The airport in Greenland's capital, Nuuk, doesn't look like any other airport. Outside, the tiny runway accommodates a lone helicopter. Inside the waiting room, the chairs are upholstered in seal skin.
This otherworldliness was expected, as Greenland has little in common with any other place on the planet. The largest island in the world, it is weighed down by its immense ice cap that in winter covers almost its entire land mass. In summer, the ice retreats to reveal a savage landscape of fjords and jagged rocks. And, at the end of this summer, it has revealed more than ever.
Flying low, fast and north into the interior, the mind's eye expects a scene of endless winter but the reality is worryingly different. There is little to prepare you for the summer spectacle of Greenland's fjords. It feels like a confusion of geography. At once as familiar as Scottish lochs, they present a problem of scale. The dark mountains that frame the deep lakes rise so high that they push through the cloud clover and on to snow caps that are rarely if ever seen from the shore. And then there are the icebergs, floating in brilliant white squadrons, trailing pale tails of melt water for miles behind.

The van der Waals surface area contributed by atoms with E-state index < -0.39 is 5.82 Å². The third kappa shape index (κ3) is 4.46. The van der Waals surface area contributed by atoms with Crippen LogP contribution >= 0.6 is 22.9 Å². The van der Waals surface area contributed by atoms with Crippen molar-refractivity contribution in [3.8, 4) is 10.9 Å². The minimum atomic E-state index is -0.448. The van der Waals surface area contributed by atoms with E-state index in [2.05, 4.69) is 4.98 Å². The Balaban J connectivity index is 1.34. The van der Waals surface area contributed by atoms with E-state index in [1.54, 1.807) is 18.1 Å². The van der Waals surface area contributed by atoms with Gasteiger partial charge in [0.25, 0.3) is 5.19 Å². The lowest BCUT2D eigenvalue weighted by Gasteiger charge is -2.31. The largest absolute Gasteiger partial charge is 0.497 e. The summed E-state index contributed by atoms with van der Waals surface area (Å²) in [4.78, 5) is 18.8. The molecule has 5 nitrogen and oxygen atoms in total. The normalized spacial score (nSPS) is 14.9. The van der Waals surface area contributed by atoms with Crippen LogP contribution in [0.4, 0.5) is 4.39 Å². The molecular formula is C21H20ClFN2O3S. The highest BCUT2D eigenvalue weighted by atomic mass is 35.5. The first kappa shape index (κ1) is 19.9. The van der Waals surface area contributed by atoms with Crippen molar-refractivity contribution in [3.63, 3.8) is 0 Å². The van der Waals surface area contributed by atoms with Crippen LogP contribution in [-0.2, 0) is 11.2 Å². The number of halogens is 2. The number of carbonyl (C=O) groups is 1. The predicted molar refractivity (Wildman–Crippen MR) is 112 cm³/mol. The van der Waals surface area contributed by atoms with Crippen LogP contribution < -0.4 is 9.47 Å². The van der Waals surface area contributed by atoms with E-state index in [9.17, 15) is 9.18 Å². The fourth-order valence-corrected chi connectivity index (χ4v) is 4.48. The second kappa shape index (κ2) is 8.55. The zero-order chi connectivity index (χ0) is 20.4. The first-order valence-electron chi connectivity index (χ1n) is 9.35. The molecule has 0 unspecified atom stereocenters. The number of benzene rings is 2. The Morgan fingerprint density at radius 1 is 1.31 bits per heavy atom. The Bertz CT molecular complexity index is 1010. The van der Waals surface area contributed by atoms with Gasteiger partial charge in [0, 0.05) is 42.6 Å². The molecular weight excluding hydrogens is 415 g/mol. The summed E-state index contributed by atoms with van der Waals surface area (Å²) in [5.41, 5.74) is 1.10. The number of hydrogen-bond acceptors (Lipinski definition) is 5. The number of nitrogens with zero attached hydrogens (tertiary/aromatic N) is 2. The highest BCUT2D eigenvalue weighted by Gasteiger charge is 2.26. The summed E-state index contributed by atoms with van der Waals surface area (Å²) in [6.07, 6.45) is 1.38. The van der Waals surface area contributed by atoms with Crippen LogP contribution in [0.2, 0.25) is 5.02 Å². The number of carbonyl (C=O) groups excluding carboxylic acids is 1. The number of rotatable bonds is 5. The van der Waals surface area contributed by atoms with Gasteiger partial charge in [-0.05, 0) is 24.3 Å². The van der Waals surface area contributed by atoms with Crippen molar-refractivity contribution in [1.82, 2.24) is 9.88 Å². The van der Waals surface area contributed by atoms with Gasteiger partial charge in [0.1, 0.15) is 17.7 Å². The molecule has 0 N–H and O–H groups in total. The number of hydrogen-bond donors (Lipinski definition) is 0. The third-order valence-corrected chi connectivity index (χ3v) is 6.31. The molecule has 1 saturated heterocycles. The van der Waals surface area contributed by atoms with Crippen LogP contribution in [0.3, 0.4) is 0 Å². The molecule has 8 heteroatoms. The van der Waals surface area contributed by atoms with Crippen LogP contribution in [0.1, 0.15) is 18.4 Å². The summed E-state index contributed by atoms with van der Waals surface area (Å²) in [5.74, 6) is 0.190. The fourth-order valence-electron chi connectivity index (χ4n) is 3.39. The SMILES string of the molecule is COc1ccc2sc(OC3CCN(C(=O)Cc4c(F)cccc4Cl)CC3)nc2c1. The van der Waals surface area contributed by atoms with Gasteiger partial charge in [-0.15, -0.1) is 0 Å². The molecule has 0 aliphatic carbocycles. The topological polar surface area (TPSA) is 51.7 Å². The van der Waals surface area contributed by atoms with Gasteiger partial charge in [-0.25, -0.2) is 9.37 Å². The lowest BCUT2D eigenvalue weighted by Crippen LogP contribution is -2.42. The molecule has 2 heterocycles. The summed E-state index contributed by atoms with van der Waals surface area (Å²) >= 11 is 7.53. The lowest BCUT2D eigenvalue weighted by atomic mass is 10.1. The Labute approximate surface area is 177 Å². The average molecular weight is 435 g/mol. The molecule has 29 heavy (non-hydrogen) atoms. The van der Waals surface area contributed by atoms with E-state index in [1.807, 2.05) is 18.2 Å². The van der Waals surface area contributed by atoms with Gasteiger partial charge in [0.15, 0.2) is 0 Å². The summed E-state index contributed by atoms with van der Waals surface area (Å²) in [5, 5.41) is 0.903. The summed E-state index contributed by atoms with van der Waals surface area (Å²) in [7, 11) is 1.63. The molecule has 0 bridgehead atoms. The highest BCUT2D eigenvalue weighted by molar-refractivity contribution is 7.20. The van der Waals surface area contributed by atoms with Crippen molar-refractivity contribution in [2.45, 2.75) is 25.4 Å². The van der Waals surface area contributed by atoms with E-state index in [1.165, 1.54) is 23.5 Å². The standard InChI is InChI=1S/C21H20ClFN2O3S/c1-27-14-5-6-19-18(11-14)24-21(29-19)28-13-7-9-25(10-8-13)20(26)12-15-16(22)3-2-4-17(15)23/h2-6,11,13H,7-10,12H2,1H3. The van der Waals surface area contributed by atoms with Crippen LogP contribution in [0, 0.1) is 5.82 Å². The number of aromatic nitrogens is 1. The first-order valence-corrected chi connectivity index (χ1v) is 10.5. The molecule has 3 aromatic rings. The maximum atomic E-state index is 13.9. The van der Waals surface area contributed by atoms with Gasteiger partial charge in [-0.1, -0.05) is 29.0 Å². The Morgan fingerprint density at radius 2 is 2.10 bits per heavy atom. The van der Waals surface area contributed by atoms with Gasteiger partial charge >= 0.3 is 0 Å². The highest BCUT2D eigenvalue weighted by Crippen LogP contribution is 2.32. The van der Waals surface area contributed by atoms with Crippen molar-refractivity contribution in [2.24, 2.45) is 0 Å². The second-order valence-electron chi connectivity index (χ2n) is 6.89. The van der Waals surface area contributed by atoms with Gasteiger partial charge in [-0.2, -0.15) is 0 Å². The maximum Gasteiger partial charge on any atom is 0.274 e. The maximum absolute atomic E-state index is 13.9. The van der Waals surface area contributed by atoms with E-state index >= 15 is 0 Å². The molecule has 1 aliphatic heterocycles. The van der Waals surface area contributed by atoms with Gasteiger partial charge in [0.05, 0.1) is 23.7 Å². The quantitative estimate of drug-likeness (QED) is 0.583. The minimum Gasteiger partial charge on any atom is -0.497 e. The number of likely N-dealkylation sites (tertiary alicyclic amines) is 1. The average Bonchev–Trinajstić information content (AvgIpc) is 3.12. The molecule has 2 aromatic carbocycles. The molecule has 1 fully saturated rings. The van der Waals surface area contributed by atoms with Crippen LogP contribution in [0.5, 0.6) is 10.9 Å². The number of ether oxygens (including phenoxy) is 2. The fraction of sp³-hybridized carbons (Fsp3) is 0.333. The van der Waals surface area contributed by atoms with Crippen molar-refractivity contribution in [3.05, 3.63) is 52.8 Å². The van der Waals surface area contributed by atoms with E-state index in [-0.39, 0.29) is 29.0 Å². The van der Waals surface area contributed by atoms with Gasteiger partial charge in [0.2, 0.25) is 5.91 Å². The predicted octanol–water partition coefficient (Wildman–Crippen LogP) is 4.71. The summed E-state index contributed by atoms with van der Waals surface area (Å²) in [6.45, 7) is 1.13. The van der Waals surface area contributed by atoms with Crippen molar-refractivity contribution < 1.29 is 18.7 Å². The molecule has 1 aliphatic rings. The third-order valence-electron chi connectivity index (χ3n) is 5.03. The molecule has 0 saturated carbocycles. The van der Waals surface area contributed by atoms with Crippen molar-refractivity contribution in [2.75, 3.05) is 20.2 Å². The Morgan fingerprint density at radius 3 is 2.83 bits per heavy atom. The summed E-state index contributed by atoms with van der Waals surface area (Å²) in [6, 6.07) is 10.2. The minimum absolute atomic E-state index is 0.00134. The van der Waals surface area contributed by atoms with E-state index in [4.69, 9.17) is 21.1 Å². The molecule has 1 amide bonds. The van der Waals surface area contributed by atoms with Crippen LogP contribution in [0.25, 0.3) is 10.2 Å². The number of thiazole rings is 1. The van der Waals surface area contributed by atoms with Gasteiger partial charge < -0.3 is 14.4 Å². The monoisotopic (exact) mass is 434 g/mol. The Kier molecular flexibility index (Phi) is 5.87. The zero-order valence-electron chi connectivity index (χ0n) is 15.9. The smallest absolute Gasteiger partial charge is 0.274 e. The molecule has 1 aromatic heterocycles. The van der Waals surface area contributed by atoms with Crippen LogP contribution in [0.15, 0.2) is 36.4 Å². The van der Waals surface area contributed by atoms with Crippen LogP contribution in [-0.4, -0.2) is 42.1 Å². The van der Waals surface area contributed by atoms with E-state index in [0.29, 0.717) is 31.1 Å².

But on the shore this is now a genuinely green land. One where Arctic barley, radishes and potatoes are growing for the first time in centuries.
The remote outpost of Kapisillit, Greenlandic for salmon, is testament to the speed of these changes. Seen from the air, the settlement has a defensive aspect, its largely windowless wooden houses, home to fewer than 80 people, seem to huddle together. But in bright sunshine the defence seems pointless and the light instead catches the primary colours that the houses are painted to cheer the dark days and nights of winter.
At the far end of Nuuk's fjord, flying through a rock canyon barely the width of a helicopter blade, we are confronted with the first sight of the glaciers. The ice that fills an entire valley is majestic. The force of the glacier has carved the earth itself and wrinkled the slopes of the mountains. The violence of its movement is visible on the cracked surface of the glacier where the ice rises like thousands of sheets of broken glass all stood on edge.
Even this far inland, in this changed climate, we are witnessing a dying glacier. Separated by the rising temperatures from its source on the ice cap, it is collapsing at extraordinary speed, feeding roaring rivers which in turn pour into the fjords beyond. The spectacle is both beautiful and wrong.
Glacial ice does not look like any other ice. It is a haunting blue, as its density absorbs every other colour of the spectrum. That density itself is a product of its age and the large ice crystals that scatter blue light to incredible effect.
This natural show of light and colour is seen to best effect in the collapsing ice caves that stud the disintegrating tongue of the glacier. Hollowed out from below by melt water, these holes, large enough to fly a helicopter into, form perfect expanding circles, with spiralling blue canals that carry pools of water from the glacier's surface and out, eventually, into the rising seas beyond.